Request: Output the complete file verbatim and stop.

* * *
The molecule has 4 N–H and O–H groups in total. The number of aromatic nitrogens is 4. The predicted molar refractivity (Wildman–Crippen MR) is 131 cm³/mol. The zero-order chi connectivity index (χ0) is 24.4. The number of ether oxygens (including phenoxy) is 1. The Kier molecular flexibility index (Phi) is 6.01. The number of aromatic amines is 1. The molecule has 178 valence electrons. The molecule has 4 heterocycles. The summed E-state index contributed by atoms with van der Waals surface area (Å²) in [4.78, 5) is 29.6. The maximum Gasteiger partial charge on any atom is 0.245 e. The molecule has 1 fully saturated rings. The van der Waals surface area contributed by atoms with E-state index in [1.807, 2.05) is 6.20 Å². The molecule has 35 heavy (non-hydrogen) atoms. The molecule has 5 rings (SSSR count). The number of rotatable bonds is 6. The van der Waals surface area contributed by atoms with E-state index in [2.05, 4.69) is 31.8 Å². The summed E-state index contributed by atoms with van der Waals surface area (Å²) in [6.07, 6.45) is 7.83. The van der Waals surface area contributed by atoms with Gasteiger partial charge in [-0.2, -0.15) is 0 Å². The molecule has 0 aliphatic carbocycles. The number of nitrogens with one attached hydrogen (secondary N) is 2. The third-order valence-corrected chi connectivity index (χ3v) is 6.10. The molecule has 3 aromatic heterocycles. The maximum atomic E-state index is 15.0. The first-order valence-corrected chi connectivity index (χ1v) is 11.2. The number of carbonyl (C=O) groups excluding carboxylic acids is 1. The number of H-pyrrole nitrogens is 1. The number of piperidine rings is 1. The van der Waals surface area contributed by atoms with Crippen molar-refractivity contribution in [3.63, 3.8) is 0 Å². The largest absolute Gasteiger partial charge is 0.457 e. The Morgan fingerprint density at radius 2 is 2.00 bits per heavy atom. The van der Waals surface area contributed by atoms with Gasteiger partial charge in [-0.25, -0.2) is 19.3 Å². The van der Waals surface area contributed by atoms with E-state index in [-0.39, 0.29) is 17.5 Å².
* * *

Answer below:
The molecule has 4 N–H and O–H groups in total. The number of aromatic nitrogens is 4. The predicted molar refractivity (Wildman–Crippen MR) is 131 cm³/mol. The zero-order chi connectivity index (χ0) is 24.4. The number of ether oxygens (including phenoxy) is 1. The Kier molecular flexibility index (Phi) is 6.01. The number of aromatic amines is 1. The molecule has 178 valence electrons. The molecule has 4 heterocycles. The summed E-state index contributed by atoms with van der Waals surface area (Å²) in [4.78, 5) is 29.6. The maximum Gasteiger partial charge on any atom is 0.245 e. The molecule has 1 fully saturated rings. The van der Waals surface area contributed by atoms with E-state index in [1.807, 2.05) is 6.20 Å². The molecule has 35 heavy (non-hydrogen) atoms. The molecule has 5 rings (SSSR count). The number of rotatable bonds is 6. The van der Waals surface area contributed by atoms with E-state index in [2.05, 4.69) is 31.8 Å². The summed E-state index contributed by atoms with van der Waals surface area (Å²) in [6.07, 6.45) is 7.83. The van der Waals surface area contributed by atoms with Gasteiger partial charge in [-0.2, -0.15) is 0 Å². The molecule has 0 aliphatic carbocycles. The number of nitrogens with one attached hydrogen (secondary N) is 2. The third-order valence-corrected chi connectivity index (χ3v) is 6.10. The molecule has 3 aromatic heterocycles. The maximum atomic E-state index is 15.0. The first-order valence-corrected chi connectivity index (χ1v) is 11.2. The number of carbonyl (C=O) groups excluding carboxylic acids is 1. The number of H-pyrrole nitrogens is 1. The number of piperidine rings is 1. The van der Waals surface area contributed by atoms with Crippen molar-refractivity contribution in [3.63, 3.8) is 0 Å². The largest absolute Gasteiger partial charge is 0.457 e. The Morgan fingerprint density at radius 2 is 2.00 bits per heavy atom. The van der Waals surface area contributed by atoms with Gasteiger partial charge in [-0.25, -0.2) is 19.3 Å². The van der Waals surface area contributed by atoms with E-state index in [-0.39, 0.29) is 17.5 Å².